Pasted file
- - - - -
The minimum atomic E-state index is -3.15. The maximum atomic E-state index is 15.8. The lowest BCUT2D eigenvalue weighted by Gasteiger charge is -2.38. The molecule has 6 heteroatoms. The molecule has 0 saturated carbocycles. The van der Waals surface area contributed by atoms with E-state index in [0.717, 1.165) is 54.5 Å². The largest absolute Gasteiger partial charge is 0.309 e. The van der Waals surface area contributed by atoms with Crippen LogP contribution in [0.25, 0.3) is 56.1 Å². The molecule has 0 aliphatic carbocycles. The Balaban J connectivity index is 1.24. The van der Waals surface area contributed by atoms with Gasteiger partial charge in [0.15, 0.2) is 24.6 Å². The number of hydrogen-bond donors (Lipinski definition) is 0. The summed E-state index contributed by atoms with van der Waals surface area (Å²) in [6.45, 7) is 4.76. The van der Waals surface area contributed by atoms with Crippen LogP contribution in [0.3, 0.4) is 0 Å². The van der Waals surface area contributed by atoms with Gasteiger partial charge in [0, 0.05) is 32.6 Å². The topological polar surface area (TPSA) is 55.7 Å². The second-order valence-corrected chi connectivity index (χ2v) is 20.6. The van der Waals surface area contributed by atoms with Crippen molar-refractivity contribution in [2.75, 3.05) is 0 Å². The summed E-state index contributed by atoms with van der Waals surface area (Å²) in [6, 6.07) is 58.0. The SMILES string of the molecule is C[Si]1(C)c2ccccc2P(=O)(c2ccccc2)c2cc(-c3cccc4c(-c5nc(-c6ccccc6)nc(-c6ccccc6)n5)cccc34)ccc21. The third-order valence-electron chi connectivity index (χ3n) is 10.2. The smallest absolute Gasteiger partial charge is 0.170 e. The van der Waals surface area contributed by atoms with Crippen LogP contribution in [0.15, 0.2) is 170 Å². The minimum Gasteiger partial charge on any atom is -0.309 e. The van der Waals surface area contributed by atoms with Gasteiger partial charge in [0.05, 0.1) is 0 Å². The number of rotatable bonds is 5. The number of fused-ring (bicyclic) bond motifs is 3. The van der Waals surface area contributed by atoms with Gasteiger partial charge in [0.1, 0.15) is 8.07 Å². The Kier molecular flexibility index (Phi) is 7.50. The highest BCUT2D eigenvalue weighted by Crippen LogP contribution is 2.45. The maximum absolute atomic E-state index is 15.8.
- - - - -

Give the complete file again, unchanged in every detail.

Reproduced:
The minimum atomic E-state index is -3.15. The maximum atomic E-state index is 15.8. The lowest BCUT2D eigenvalue weighted by Gasteiger charge is -2.38. The molecule has 6 heteroatoms. The molecule has 0 saturated carbocycles. The van der Waals surface area contributed by atoms with E-state index in [0.717, 1.165) is 54.5 Å². The largest absolute Gasteiger partial charge is 0.309 e. The van der Waals surface area contributed by atoms with Crippen LogP contribution in [0.25, 0.3) is 56.1 Å². The molecule has 0 aliphatic carbocycles. The Balaban J connectivity index is 1.24. The van der Waals surface area contributed by atoms with Gasteiger partial charge in [0.15, 0.2) is 24.6 Å². The number of hydrogen-bond donors (Lipinski definition) is 0. The summed E-state index contributed by atoms with van der Waals surface area (Å²) in [6.45, 7) is 4.76. The van der Waals surface area contributed by atoms with Crippen LogP contribution in [0.3, 0.4) is 0 Å². The van der Waals surface area contributed by atoms with Gasteiger partial charge in [0, 0.05) is 32.6 Å². The topological polar surface area (TPSA) is 55.7 Å². The second-order valence-corrected chi connectivity index (χ2v) is 20.6. The van der Waals surface area contributed by atoms with Crippen molar-refractivity contribution in [2.75, 3.05) is 0 Å². The summed E-state index contributed by atoms with van der Waals surface area (Å²) in [6, 6.07) is 58.0. The SMILES string of the molecule is C[Si]1(C)c2ccccc2P(=O)(c2ccccc2)c2cc(-c3cccc4c(-c5nc(-c6ccccc6)nc(-c6ccccc6)n5)cccc34)ccc21. The third-order valence-electron chi connectivity index (χ3n) is 10.2. The smallest absolute Gasteiger partial charge is 0.170 e. The van der Waals surface area contributed by atoms with Crippen LogP contribution in [0.15, 0.2) is 170 Å². The minimum Gasteiger partial charge on any atom is -0.309 e. The van der Waals surface area contributed by atoms with Gasteiger partial charge in [0.05, 0.1) is 0 Å². The number of rotatable bonds is 5. The number of fused-ring (bicyclic) bond motifs is 3. The van der Waals surface area contributed by atoms with Gasteiger partial charge in [0.1, 0.15) is 8.07 Å². The Kier molecular flexibility index (Phi) is 7.50. The highest BCUT2D eigenvalue weighted by Crippen LogP contribution is 2.45. The maximum absolute atomic E-state index is 15.8.